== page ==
Operating Leverage

Learning Outcomes

  • Calculate operating leverage

Books on displayOperating leverage is a ratio that represents the relationship between the contribution margin and operating income: the difference between those two amounts is fixed costs. The ratio measures the degree to which a company can increase its operating income by increasing sales.

Operating leverage = contribution margin/operating income

In other words, operating leverage predicts the effect of a change in sales on operating income. The percent increase (decrease) in sales is multiplied by the operating leverage to find the percent increase (decrease) in operating income. The higher the operating leverage, the more impact a change in sales will have on operating income.

Let’s compute the operating leverage for BlankBooks, Inc. at a sales level of 2,900 units:

BlankBooks, Inc.
CVP Analysis – current production
For the month ending July 31, 20XX
Units $/Unit Total
Sales 2,900 $     10.00 $     29,000.00
Variable costs 2,900 $      8.30 24,070.00
Contribution Margin $      1.70 Single Line4,930.00
Fixed costs       3,400.00
Operating income Single Line$      1,530.00Double line
CM ratio 17.00%


Contribution margin / operating income = 4,930.00 / 1,530.00 = 3.2222…

This indicates that a 1% increase in sales would increase operating income by 3.22%.

Theoretically then, an increase in sales of 20% would increase operating income by 20% X 3.22, or 64%. An increase in sales of 20% would be equal to $5,800.00 ($29,000.00 * 0.20), which should then increase the bottom line by $979.20 ($1,530.00 * 0.64).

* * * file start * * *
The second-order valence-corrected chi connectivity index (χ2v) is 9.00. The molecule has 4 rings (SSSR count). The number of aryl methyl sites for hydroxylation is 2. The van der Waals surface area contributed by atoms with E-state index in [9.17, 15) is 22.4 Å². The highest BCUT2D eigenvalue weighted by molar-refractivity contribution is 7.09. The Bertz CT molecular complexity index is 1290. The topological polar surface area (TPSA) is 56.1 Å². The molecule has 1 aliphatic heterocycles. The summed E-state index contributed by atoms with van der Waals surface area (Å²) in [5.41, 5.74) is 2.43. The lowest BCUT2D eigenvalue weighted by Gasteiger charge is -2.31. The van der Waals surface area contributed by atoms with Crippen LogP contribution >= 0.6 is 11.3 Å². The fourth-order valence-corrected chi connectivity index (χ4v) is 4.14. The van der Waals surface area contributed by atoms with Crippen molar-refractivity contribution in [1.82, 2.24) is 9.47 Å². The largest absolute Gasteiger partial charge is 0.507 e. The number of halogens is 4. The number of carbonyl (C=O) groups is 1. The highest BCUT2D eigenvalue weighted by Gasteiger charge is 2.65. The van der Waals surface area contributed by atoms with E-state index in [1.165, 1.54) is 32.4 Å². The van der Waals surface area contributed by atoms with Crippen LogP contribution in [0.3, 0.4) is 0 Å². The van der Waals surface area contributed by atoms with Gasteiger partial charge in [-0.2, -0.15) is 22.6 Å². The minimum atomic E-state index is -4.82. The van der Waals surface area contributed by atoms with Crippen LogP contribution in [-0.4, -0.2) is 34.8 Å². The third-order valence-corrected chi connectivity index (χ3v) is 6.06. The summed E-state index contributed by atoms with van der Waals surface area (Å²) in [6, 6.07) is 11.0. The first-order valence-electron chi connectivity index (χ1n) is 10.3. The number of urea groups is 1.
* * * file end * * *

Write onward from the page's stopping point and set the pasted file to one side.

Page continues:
The actual number will be slightly different because we rounded the factor from 3.222… (repeating forever) to just 3.22 and then rounded further when we rounded 0.20 * 3.22 from 64.4% to 64%. This results in an accumulation of errors. If we didn’t round, we would get 0.6444… (repeating forever), which would result in an increase in the bottom line of $986.00.

By increasing unit sales by 20%, we increased the bottom line from $1,530.00 to $2,516, a nominal increase of $986.00.

In terms of units, we went from 2900 to 3480, an increase of 580 units, which is 20%.

Every company compensates for rounding errors in its own way, and it’s important to remember that almost everything you do in managerial accounting is to aid in decision-making. So as long as the results of our analysis have followed correct principles in the calculations, minor rounding errors should not have a major impact on the ultimate decision-making.

BlankBooks, Inc.
CVP Analysis – target profit
For the month ending July 31, 20XX
Units $/Unit Total
Sales 3,480 $     10.00 $     34,800.00
Variable costs 3,480 $      8.30 28,884.00
Contribution Margin $      1.70 Single Line5,916.00
Fixed costs       3,400.00
Operating income Single Line$      2,516.00Double line
CM ratio 17.00%


Notice that at this level of sales/production, our operating leverage number is now 2.35.

Contribution margin / operating income = 5,916 / 2,516 = 2.35135 (repeating decimal).

Like margin of safety, the operating leverage ratio could be used as a target (for planning), or a real-time metric (for directing and controlling). For control purposes, it’s a fairly high-level measurement that you would use to identify problems as they arise. You would have to examine detailed data to discover causes and implement solutions.


Now, let’s check your understanding of the concept of operating leverage.

Practice Question